Commonwealth Journal

News Live

August 22, 2013

Stopping the Stink

Leaky manhole contaminated Town Springs

Somerset —

It appears that Somerset Utility personnel have sniffed out the source of a rather foul problem downtown. 
According to Charles Dick, manager of the city’s wastewater department, work on South Vine Street hit paydirt Wednesday, so to speak, when they found the hole through which sewage was escaping into the town springs, causing a pervasive smell throughout that part of town.
Workers had been preparing for several days to dig out an old manhole at the intersection of Vine and Spring Streets, right in front of the Cundiff Square commercial plaza — in the center of which is the original town springs, around which the community of Somerset was first formed.
“We had a really good idea (what the problem was), but once we dug the manhole out, that was the proof we needed,” said Dick. 
The problem was that the manhole was old — very old. It had deteriorated to the point that it had eroded a hole beneath it.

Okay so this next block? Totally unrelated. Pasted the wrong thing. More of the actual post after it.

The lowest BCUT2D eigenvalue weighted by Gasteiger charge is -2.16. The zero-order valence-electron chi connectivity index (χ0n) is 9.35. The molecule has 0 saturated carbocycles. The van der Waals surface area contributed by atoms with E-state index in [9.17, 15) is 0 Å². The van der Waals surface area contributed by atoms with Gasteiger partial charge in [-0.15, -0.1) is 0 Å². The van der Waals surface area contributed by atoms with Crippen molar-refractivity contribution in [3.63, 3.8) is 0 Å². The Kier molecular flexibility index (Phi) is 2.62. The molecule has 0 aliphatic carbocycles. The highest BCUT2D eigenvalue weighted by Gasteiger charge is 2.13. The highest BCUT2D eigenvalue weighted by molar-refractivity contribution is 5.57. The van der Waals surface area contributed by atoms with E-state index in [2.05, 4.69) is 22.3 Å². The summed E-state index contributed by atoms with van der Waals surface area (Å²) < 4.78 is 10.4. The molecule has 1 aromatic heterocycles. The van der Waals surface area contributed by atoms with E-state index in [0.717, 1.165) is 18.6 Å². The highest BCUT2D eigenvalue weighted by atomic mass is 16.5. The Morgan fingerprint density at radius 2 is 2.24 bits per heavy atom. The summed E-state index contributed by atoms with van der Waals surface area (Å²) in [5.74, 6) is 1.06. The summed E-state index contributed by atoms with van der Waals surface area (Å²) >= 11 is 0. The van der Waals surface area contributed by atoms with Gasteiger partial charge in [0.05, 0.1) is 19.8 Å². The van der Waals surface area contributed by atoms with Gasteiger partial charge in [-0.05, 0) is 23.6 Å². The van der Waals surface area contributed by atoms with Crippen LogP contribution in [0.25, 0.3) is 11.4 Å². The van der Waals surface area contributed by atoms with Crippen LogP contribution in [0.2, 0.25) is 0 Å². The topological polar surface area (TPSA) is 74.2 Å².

That hole opened up into a cave system through which the water flowed that fed the town springs, which opens into the air right there in the middle of Cundiff Square. The manhole was leaking through that hole, putting wayward sewage into the stream — and causing an awful smell.
“We had gotten complaints for quite a while now,” said Dick. “We thought we’d had it fixed about three or four weeks ago, and there was a period of about 45 days where the smell subsided.
“But,” he added, “the smell came back.”
Dick’s department had tagged the brick manhole as the likely culprit, but just needed to get in there to actually find the leak. Dick described it as a “four-way” manhole — sewage comes in from three directions and leaves in one, passing over the hole as it goes. 

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